How Wilmar International Limited Makes Its Money

As it is with any other stock, if you can understand how Wilmar International Limited (SGX: F34) makes its money, you would be able to better appreciate the important factors that can influence the performance of its business.

In 2015, the company had made US$38.8 billion in revenue through four main business segments, namely, Tropical Oils, Oilseeds & Grains, Sugar, and Others. Let’s have a closer look at each segment and their contributions.

Wilmar business segment table
Source: Wilmar Annual Report 2015

As you can see from the table above, Wilmar makes the majority of its revenue from its Oilseeds and Grains segment. Oilseeds include products such as soybean and sunflower, while grains include rice and flour.

Wilmar is the largest soybean crusher in China and has one of the largest four flour mills globally. The manufacturing side of the Oilseeds and Grains segment gave it US$11.54 billion in revenue while the consumer products end produced US$6.16 billion.

The Tropical Oils segment is where Wilmar houses its palm oil-related business. It is the next largest segment for the company and it can be further split into the Plantation and Manufacturing sub-segments. The Plantation sub-segment is tiny for Wilmar as it produced only US$56.5 million in revenue in 2015 whereas the Manufacturing segment had generated the rest.

Wilmar ended 2015 with 240,956 hectares of planted area in its plantations. Roughly 69% of the company’s planted area reside in Indonesia. Another 24% is in Malaysia and the rest is in Africa.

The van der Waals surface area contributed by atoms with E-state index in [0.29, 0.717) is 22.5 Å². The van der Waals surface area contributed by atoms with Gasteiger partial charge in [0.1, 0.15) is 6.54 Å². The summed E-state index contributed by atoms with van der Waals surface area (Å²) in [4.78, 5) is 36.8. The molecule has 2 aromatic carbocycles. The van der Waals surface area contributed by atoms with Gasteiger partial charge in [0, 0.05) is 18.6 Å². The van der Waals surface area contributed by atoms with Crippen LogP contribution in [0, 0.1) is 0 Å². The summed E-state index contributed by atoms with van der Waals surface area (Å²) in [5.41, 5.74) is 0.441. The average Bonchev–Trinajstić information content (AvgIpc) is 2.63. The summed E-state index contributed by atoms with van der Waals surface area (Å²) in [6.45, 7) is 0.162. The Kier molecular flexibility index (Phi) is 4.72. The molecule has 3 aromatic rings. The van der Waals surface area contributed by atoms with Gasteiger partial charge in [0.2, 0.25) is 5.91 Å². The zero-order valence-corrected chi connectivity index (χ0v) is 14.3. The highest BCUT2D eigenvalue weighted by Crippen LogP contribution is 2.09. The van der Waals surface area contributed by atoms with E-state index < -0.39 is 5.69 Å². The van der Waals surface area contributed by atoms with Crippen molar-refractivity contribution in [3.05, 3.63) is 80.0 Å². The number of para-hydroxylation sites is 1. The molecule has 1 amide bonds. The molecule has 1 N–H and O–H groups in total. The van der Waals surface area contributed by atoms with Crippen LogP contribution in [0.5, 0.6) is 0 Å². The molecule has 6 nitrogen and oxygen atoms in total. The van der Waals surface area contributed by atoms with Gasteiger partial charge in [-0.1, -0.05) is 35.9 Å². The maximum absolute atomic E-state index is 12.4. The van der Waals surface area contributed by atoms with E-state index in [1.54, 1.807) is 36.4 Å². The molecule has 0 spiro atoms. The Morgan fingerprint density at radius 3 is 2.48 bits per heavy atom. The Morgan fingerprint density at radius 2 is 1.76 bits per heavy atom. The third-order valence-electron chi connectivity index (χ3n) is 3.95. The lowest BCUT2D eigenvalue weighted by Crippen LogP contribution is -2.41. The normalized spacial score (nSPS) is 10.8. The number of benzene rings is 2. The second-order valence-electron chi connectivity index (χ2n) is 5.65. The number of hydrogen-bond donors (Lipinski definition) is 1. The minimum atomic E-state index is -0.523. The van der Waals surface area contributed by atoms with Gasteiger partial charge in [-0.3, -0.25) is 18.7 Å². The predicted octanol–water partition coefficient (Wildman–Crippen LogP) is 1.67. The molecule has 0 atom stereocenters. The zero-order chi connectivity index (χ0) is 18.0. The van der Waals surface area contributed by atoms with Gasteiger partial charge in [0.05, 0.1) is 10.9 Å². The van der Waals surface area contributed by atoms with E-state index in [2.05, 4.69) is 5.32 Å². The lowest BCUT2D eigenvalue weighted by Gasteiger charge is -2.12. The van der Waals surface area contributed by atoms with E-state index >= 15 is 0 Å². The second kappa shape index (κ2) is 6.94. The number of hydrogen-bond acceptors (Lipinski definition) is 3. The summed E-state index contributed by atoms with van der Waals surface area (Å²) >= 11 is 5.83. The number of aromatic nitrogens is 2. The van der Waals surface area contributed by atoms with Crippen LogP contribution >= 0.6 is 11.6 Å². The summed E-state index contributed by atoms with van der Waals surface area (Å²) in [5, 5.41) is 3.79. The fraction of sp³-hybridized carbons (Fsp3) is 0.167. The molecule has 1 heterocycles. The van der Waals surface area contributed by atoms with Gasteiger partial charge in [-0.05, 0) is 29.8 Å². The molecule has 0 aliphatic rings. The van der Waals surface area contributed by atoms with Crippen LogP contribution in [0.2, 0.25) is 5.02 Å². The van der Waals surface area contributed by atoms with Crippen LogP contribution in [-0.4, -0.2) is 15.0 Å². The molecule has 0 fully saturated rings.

Sugar is where Wilmar conducts its sugar milling, refining, merchandising, branding and distribution of sugar products. The company manufactures and distributes fertiliser products and providers ship-chartering services under the Others segment.

As a commodities business, Wilmar’s performance is tied closely to changes in commodity prices, which are in turn influenced by supply and demand forces.

In 2015,  Oilseeds & Grains did well when higher volume and stable crushing margins helped the segment post a 98% jump in profit before tax to US$689.8 million. On the flip side, Tropical Oils suffered from lower crude palm oil (CPO) prices which caused the segment’s profit before tax to drop 44% to US$545.6 million.

Investors may want to note that back in February this year, the US Department of Agriculture had issued forecasts for lower prices for grains and oilseeds in the year ahead assuming normal weather conditions.

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The information provided is for general information purposes only and is not intended to be personalised investment or financial advice. Motley Fool Singapore contributor Ong Kai Kiat does not own shares in any companies mentioned.